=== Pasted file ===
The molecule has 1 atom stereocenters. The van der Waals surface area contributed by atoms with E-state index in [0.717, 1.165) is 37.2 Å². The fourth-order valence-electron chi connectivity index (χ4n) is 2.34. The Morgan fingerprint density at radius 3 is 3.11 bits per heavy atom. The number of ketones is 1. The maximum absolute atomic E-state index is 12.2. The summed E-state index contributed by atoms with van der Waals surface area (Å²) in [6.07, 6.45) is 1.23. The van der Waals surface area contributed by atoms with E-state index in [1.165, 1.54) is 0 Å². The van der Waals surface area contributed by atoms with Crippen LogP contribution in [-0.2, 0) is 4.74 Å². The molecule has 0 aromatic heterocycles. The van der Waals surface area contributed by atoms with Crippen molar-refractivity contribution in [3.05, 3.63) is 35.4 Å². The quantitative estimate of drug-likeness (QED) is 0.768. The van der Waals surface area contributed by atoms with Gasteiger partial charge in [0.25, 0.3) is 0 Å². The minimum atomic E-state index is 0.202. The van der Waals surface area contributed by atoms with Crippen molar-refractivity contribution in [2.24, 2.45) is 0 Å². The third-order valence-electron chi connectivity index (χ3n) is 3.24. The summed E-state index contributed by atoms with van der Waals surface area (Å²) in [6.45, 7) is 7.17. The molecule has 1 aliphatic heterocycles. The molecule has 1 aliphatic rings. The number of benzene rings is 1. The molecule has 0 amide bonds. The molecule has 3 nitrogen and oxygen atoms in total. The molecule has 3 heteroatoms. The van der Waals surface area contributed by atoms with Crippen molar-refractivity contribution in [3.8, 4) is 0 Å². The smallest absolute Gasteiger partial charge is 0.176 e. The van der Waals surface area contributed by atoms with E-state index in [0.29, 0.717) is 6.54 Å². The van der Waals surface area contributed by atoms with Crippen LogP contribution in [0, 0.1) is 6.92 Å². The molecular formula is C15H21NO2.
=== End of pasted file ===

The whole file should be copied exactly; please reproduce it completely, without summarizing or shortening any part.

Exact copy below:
The molecule has 1 atom stereocenters. The van der Waals surface area contributed by atoms with E-state index in [0.717, 1.165) is 37.2 Å². The fourth-order valence-electron chi connectivity index (χ4n) is 2.34. The Morgan fingerprint density at radius 3 is 3.11 bits per heavy atom. The number of ketones is 1. The maximum absolute atomic E-state index is 12.2. The summed E-state index contributed by atoms with van der Waals surface area (Å²) in [6.07, 6.45) is 1.23. The van der Waals surface area contributed by atoms with E-state index in [1.165, 1.54) is 0 Å². The van der Waals surface area contributed by atoms with Crippen LogP contribution in [-0.2, 0) is 4.74 Å². The molecule has 0 aromatic heterocycles. The van der Waals surface area contributed by atoms with Crippen molar-refractivity contribution in [3.05, 3.63) is 35.4 Å². The quantitative estimate of drug-likeness (QED) is 0.768. The van der Waals surface area contributed by atoms with Gasteiger partial charge in [0.25, 0.3) is 0 Å². The minimum atomic E-state index is 0.202. The van der Waals surface area contributed by atoms with Crippen molar-refractivity contribution in [2.24, 2.45) is 0 Å². The third-order valence-electron chi connectivity index (χ3n) is 3.24. The summed E-state index contributed by atoms with van der Waals surface area (Å²) in [6.45, 7) is 7.17. The molecule has 1 aliphatic heterocycles. The molecule has 1 aliphatic rings. The number of benzene rings is 1. The molecule has 0 amide bonds. The molecule has 3 nitrogen and oxygen atoms in total. The molecule has 3 heteroatoms. The van der Waals surface area contributed by atoms with Crippen molar-refractivity contribution in [3.8, 4) is 0 Å². The smallest absolute Gasteiger partial charge is 0.176 e. The van der Waals surface area contributed by atoms with E-state index in [0.29, 0.717) is 6.54 Å². The van der Waals surface area contributed by atoms with Crippen LogP contribution in [0, 0.1) is 6.92 Å². The molecular formula is C15H21NO2.